Sort of reverse-engineering the discussion around Firewatch has led me to believe that the current brand of video game anti-intellectualism (gameplay good, difficulty good, accessibility bad, games must have value) is spurred on by modern conservative anti-intellectualism on art (conservative art good, leftist art bad, analysis bad, art must have value)
Ironically, "video games are art" has created an entire subculture of gamers who view games how conservatives view traditional art, especially in the realm of analysis.
There is a common thread here that Art is "supposed to" get its meaning from strong values and underlying principles. That's why art of jesus is "good," but Piss Christ (1987) is "bad." Sure, this art is "bad" because it's harmful to the state of conservatism, but there's more than that...
...because something like Piss Christ demands to be analyzed, and so then spurs on the further analysis of tangentially related work. Piss Christ asks, WHY is this not acceptable when traditional depictions of Jesus are? WHAT does that mean for the things that you deem acceptable? HOW are you willing to defend your status quo? And so on and so forth.
There's just one problem;
Conservatives hate art analysis.
The principle here is clear. Analysis, from the conservative view, is a tool to elevate "bad" art to mediocrity and disenfranchise "good" art by exposing it to unneeded criticism.
So, Firewatch is a "Bad Game" with a "Bad Ending." Analyzing that ending elevates it, acknowledges it, accepts it as it is instead of considering it a failure. So "Bad Ending" is taken as presumed fact, and the discussion of the game shifts to be about VALUES. (Conservatives love values.)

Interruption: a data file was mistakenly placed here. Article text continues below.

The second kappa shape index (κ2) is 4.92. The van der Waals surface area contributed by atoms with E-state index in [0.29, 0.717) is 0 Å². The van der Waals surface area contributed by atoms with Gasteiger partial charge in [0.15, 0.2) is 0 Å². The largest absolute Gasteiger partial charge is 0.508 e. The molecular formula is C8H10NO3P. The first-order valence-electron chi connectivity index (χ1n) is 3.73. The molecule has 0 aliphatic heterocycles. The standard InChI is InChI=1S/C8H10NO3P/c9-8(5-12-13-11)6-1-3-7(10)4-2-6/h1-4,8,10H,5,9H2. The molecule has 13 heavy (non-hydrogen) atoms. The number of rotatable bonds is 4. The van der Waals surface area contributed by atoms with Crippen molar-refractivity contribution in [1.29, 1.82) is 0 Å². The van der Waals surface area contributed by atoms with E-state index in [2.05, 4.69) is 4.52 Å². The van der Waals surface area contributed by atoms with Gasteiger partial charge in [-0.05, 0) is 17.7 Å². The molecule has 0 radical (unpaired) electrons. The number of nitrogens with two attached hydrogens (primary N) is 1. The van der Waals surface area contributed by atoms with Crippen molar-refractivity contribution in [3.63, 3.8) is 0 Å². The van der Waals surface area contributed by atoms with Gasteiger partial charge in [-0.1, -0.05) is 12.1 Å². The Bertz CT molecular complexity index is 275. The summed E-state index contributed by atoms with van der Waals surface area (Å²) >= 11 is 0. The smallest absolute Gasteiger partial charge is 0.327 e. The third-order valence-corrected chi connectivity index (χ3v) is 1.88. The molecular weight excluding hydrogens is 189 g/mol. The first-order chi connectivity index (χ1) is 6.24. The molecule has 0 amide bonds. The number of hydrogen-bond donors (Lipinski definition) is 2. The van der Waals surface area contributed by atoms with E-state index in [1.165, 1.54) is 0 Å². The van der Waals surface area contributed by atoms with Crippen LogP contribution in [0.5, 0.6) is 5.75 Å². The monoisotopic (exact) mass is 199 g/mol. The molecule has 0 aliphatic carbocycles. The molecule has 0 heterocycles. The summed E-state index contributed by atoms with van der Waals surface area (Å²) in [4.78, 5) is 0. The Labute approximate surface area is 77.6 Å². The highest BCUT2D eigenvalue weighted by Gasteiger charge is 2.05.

Firewatch is "bad" because it's underwhelming. (Weak values.) Dark Souls is "good" because inaccessibility is a value in and of itself. (Lowering difficulty therefore reduces value.)
And when everything is about moral/monetary/social/intellectual values, and analysis is scoffed at, conservatives have the leg up over leftists.
A lot of radical and/or anti-conservative art gets thrown in the gutter without analysis in an attempt to devalue it. That's not a coincidence.
@outie Kinda. Gamergate's hypothetical purpose was to crack down on what the Nazis called "degenerate art," so... basically anti-state or anti-conservative art; the kind created by anarchists, rebels, social minorities, you get the idea.
For Gamergate this meant games that were low-intensity, high-concept. Especially games made by women, and ESPECIALLY games made by women of color. Gone Home and Depression Quest are the quintessential examples.
So, harrass the creators, devalue their work...
@outie ...and effectively nip "degenerate game development" in the bud.
However, like most modern fascist movements, Gamergate operated as a collective with no real assigned leader. And because nobody was actually keeping it held to its intended purpose, it picked up tons and tons of auxiliary nonsense with it and eventually became a big pseudofascist melting pot of conservatives and liberals "just asking questions" while the actual fascists doxxed and abused a lot of women...
@outie ...which of course, led to a very strange and unorthodox success story for the fascists. Gamergate was then co-opted by many, many more serious fascist movements for use as actual "war tactics," which influences their methods to this day.
If you're interested in deeper analysis of Gamergate and its ideology, Dan Olson did an old but good video about it (https://youtu.be/5VtjZHC5Qyk) and Innuendo Studios did an entire series on fascist tactics in the internet age. (https://youtu.be/4xGawJIseNY)
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